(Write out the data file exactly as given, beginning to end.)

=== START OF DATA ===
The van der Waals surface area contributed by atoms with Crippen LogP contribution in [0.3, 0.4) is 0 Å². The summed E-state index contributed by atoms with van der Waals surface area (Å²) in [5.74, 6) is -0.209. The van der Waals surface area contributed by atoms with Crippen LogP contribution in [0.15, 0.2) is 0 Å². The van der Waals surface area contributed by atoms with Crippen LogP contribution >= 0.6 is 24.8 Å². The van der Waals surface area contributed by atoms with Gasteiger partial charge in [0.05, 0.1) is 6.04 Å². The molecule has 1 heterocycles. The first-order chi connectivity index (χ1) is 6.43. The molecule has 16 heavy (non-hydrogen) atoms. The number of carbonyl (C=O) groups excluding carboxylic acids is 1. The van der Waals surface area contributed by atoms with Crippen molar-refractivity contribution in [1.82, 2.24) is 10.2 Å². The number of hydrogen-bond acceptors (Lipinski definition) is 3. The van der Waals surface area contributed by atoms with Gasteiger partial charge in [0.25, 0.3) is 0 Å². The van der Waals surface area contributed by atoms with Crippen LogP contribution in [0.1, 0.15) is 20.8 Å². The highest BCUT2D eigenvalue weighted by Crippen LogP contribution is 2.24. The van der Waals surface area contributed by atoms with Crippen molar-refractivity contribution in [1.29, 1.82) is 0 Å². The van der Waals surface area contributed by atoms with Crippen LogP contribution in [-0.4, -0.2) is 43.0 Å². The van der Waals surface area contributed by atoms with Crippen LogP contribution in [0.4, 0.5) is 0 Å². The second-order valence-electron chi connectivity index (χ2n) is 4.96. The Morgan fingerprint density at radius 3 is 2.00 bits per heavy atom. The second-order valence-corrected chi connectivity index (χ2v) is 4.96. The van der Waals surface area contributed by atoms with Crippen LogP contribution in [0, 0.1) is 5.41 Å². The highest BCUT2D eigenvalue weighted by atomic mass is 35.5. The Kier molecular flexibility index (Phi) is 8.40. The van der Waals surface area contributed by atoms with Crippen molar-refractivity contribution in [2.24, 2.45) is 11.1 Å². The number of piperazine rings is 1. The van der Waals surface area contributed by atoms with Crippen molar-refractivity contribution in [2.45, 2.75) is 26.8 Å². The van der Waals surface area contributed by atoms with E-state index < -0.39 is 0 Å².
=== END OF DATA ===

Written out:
The van der Waals surface area contributed by atoms with Crippen LogP contribution in [0.3, 0.4) is 0 Å². The summed E-state index contributed by atoms with van der Waals surface area (Å²) in [5.74, 6) is -0.209. The van der Waals surface area contributed by atoms with Crippen LogP contribution in [0.15, 0.2) is 0 Å². The van der Waals surface area contributed by atoms with Crippen LogP contribution >= 0.6 is 24.8 Å². The van der Waals surface area contributed by atoms with Gasteiger partial charge in [0.05, 0.1) is 6.04 Å². The molecule has 1 heterocycles. The first-order chi connectivity index (χ1) is 6.43. The molecule has 16 heavy (non-hydrogen) atoms. The number of carbonyl (C=O) groups excluding carboxylic acids is 1. The van der Waals surface area contributed by atoms with Crippen molar-refractivity contribution in [1.82, 2.24) is 10.2 Å². The number of hydrogen-bond acceptors (Lipinski definition) is 3. The van der Waals surface area contributed by atoms with Gasteiger partial charge in [0.25, 0.3) is 0 Å². The van der Waals surface area contributed by atoms with Crippen LogP contribution in [0.1, 0.15) is 20.8 Å². The highest BCUT2D eigenvalue weighted by Crippen LogP contribution is 2.24. The van der Waals surface area contributed by atoms with Crippen molar-refractivity contribution in [1.29, 1.82) is 0 Å². The van der Waals surface area contributed by atoms with Crippen LogP contribution in [-0.4, -0.2) is 43.0 Å². The van der Waals surface area contributed by atoms with Crippen LogP contribution in [0.4, 0.5) is 0 Å². The second-order valence-electron chi connectivity index (χ2n) is 4.96. The Morgan fingerprint density at radius 3 is 2.00 bits per heavy atom. The second-order valence-corrected chi connectivity index (χ2v) is 4.96. The van der Waals surface area contributed by atoms with Crippen LogP contribution in [0, 0.1) is 5.41 Å². The highest BCUT2D eigenvalue weighted by atomic mass is 35.5. The Kier molecular flexibility index (Phi) is 8.40. The van der Waals surface area contributed by atoms with Crippen molar-refractivity contribution in [2.24, 2.45) is 11.1 Å². The number of piperazine rings is 1. The van der Waals surface area contributed by atoms with Crippen molar-refractivity contribution in [2.45, 2.75) is 26.8 Å². The van der Waals surface area contributed by atoms with E-state index < -0.39 is 0 Å².